Reliable biomarkers predictive of venous thromboembolism (VTE) after acute trauma are uncertain. The objective of the study was to identify risk factors for symptomatic VTE after trauma, including individual plasma coagulome characteristics as reflected by thrombin generation.METHODS
In a prospective, case-cohort study, trauma patients were enrolled over the 4.5-year period, 2011 to 2015. Blood was collected by venipuncture into 3.2% trisodium citrate at 0, 6, 12, 24, and 72 hours after injury and at hospital discharge. Platelet poor plasma was stored at −80 °C until analysis. Thrombin generation, as determined by the calibrated automated thrombogram (CAT) using 5 pM tissue factor (TF)/4 μM phospholipid (PS), was reported as peak height (nM thrombin) and time to peak height (ttPeak [minutes]). Data are presented as median [IQR] or hazard ratio with 95% CI.RESULTS
Among 453 trauma patients (injury severity score = 13.0 [6.0, 22.0], hospital length of stay = 4.0 [2.0, 10.0] days, age = 49 [28, 64] years, 71% male, 96% with blunt mechanism, mortality 3.2%), 83 developed symptomatic VTE within 92 days after injury (35 [42%] after hospital discharge). In a weighted, multivariate Cox model that included clinical and CAT characteristics available within 24 hours of admission, increased patient age (1.35 [1.19,1.52] per 10 years, p < 0.0001), body mass index ≥30 kg/m2 (4.45 [2.13,9.31], p < 0.0001), any surgery requiring general anesthesia (2.53 [1.53,4.19], p = 0.0003) and first available ttPeak (1.67 [1.29, 2.15], p < 0.00001) were independent predictors of incident symptomatic VTE within 92 days after trauma (C-statistic = 0.799).CONCLUSION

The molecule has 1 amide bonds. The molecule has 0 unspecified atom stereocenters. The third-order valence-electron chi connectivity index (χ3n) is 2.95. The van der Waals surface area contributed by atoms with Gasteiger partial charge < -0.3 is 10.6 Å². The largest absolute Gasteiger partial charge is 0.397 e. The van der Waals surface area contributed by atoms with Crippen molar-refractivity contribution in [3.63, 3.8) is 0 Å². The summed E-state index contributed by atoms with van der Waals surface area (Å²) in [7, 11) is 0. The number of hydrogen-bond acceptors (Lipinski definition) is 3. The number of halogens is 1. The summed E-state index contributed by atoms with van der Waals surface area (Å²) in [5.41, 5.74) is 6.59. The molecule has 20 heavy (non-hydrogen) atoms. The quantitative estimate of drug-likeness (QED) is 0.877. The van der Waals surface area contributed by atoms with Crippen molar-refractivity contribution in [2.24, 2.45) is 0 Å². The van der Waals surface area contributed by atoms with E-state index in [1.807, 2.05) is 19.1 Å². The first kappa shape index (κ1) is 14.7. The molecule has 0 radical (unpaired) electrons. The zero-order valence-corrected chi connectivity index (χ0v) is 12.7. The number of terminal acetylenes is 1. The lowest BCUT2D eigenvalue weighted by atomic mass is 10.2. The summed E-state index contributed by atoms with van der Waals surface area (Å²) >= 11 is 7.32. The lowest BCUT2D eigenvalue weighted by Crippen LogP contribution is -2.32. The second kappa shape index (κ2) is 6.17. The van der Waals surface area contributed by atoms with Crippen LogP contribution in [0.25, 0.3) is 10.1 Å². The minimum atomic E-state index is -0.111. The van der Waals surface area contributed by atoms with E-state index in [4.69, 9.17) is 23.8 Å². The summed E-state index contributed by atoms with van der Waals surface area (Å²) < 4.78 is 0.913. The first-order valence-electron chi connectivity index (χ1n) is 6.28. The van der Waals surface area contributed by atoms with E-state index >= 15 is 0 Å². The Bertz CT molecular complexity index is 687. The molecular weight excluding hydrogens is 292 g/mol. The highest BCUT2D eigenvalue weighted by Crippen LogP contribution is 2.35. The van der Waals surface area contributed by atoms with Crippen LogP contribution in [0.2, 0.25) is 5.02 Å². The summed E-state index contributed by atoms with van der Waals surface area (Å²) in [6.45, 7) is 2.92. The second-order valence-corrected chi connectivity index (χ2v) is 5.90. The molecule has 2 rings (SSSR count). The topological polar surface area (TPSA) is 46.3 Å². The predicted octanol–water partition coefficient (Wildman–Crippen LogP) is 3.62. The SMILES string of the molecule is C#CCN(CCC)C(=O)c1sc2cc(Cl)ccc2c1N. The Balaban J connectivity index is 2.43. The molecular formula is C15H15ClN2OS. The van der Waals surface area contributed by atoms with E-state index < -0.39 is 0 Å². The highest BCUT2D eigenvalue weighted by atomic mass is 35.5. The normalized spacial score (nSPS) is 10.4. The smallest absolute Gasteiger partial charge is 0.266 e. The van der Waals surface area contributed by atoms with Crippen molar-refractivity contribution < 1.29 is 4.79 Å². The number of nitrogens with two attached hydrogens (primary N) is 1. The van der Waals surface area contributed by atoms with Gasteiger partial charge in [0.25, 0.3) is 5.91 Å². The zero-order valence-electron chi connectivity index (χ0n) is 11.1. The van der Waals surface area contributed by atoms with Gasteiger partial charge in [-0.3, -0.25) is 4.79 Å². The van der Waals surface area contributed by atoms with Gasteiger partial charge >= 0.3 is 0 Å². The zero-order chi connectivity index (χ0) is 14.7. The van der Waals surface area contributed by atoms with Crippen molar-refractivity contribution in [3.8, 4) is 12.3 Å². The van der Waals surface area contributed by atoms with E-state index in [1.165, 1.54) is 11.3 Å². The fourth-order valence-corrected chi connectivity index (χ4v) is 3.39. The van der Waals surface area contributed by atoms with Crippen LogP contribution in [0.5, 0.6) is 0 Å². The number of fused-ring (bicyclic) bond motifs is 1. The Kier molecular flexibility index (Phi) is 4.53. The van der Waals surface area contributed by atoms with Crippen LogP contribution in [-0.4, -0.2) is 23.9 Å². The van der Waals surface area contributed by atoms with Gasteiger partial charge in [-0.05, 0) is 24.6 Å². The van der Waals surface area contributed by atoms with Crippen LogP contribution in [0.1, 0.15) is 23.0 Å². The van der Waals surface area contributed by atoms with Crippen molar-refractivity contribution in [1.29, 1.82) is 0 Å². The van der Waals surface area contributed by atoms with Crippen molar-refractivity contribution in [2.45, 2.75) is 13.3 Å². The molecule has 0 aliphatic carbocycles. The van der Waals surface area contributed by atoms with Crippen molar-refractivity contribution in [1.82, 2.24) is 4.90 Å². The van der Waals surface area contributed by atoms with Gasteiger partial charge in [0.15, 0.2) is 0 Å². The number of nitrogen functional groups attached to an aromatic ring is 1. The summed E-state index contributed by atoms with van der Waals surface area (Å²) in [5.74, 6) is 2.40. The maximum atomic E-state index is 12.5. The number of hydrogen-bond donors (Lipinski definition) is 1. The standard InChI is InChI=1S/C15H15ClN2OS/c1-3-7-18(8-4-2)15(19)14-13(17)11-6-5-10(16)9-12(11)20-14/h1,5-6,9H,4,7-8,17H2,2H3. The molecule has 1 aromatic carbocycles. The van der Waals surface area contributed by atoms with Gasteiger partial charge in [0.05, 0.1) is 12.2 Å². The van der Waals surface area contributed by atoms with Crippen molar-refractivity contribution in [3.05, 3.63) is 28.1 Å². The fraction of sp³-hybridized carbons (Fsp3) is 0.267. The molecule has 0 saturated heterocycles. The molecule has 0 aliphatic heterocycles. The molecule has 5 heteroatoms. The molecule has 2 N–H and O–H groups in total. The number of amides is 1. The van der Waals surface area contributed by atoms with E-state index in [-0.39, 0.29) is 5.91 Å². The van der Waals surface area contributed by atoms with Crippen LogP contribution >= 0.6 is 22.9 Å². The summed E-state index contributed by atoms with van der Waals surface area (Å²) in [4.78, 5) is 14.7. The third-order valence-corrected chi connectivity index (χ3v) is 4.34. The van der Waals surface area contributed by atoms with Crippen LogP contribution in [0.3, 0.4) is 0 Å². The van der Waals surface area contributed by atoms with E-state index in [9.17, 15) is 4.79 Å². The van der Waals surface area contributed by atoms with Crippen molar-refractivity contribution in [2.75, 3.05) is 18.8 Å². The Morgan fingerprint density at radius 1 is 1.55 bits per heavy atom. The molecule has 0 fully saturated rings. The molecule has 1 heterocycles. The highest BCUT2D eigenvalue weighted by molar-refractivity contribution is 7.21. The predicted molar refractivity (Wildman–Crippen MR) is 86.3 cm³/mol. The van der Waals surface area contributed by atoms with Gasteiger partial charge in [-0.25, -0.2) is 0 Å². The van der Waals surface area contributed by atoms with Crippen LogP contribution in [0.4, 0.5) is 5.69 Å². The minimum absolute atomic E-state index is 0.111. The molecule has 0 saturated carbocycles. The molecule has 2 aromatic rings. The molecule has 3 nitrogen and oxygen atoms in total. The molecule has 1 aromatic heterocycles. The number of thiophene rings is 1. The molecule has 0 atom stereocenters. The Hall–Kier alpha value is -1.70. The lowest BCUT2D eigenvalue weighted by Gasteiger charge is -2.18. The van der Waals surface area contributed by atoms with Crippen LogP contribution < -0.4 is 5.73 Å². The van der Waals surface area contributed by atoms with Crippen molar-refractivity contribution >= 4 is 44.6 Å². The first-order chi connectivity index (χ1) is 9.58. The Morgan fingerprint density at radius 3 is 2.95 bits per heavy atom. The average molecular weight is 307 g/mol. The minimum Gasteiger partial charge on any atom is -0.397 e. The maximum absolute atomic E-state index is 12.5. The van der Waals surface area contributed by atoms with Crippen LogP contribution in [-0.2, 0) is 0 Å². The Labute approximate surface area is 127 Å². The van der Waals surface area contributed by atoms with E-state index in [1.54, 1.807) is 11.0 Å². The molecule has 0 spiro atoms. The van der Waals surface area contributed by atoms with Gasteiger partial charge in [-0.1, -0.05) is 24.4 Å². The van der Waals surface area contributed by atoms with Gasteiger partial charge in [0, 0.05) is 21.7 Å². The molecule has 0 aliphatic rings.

The individual’s plasma coagulome (as reflected by thrombin generation) is an independent predictor of VTE after trauma. Clinical characteristics and ttPeak can be used to stratify acute trauma patients into high and low risk for VTE.LEVEL OF EVIDENCE
Prognostic, level III.